A Londoner, who runs his own mental health organisation despite suffering from depression and anxiety since primary school, has been recognised with a national honour.
Charles Claydon has been selected to receive a British Citizen Award for his services to volunteering and charitable giving.
The awards, in partnership with InMoment, were launched in January 2015 to recognise “everyday people” who work tirelessly and selflessly to make a positive impact on society.
In 2013 Charles became a Samaritan volunteer in East London as he wanted to do more to help others struggling with mental health, which he felt he could do by sharing his own experiences.
Then in 2014 the 28-year-old launched My Mental Health - where he shared his own battle to show others they were not alone and to break down the stigma and barriers of mental health.
Speaking about his nomination, Charles said: “I didn’t know I had been nominated for an award, and was absolutely amazed when I found out.
“I don’t feel I deserve an award, as I love the work I do helping other people, it’s my passion. But it feels great to have been formally recognised, as it is a way of showing my work is having a positive impact and helping others.”
Charles’ hard work has also been recognised by Stephen Fry, who struggles with his own mental health and is president of the mental health charity Mind, when he tweeted about the website to his 11.4million followers.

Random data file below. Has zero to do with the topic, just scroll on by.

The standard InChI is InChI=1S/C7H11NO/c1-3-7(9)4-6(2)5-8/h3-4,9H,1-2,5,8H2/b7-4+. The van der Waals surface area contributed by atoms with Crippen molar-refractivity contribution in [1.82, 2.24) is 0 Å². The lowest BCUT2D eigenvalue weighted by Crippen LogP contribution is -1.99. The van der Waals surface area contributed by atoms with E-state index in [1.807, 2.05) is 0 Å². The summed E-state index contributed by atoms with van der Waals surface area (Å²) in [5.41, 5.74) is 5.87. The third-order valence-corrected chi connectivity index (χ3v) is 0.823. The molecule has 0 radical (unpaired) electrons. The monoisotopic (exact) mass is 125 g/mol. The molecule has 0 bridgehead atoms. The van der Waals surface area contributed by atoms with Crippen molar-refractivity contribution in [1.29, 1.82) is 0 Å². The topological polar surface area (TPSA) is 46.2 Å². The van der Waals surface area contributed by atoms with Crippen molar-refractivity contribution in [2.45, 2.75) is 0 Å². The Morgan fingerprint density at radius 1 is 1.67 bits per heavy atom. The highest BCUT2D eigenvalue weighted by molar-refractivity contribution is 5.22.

His work is now being supported by Mind, as it has been filling the the gaps in areas that are not funded.
Alongside all of this he is part of a committee offering mental health support to colleagues within his day job for the Financial Ombudsman Service.
Charles recently launched a ‘care box’ through his website for those that could do with something to make them feel better.
There are also plans to launch a monthly meeting for those in need of peer to peer support all across the country, starting with the financial district in London, where he sees a huge amount of stress, lack of support and understanding and unnecessary struggle.
Charles, who was nominated for the BCA by his friend David Harper, is one of 33 medallists who will be honoured at a ceremony on Thursday, January 28, at the Palace of Westminster.
Mr Harper said: “When I read online about the British Citizen Awards it stood out to me straight away that I wanted to nominate Charles for all of his hard work.
“Charles has been through some really challenging times, which I have witnessed, and it has made him a very strong person. He is now so friendly, and will always help others as much as he possibly can. I am very pleased that he has been formally recognised, as he really deserves it.”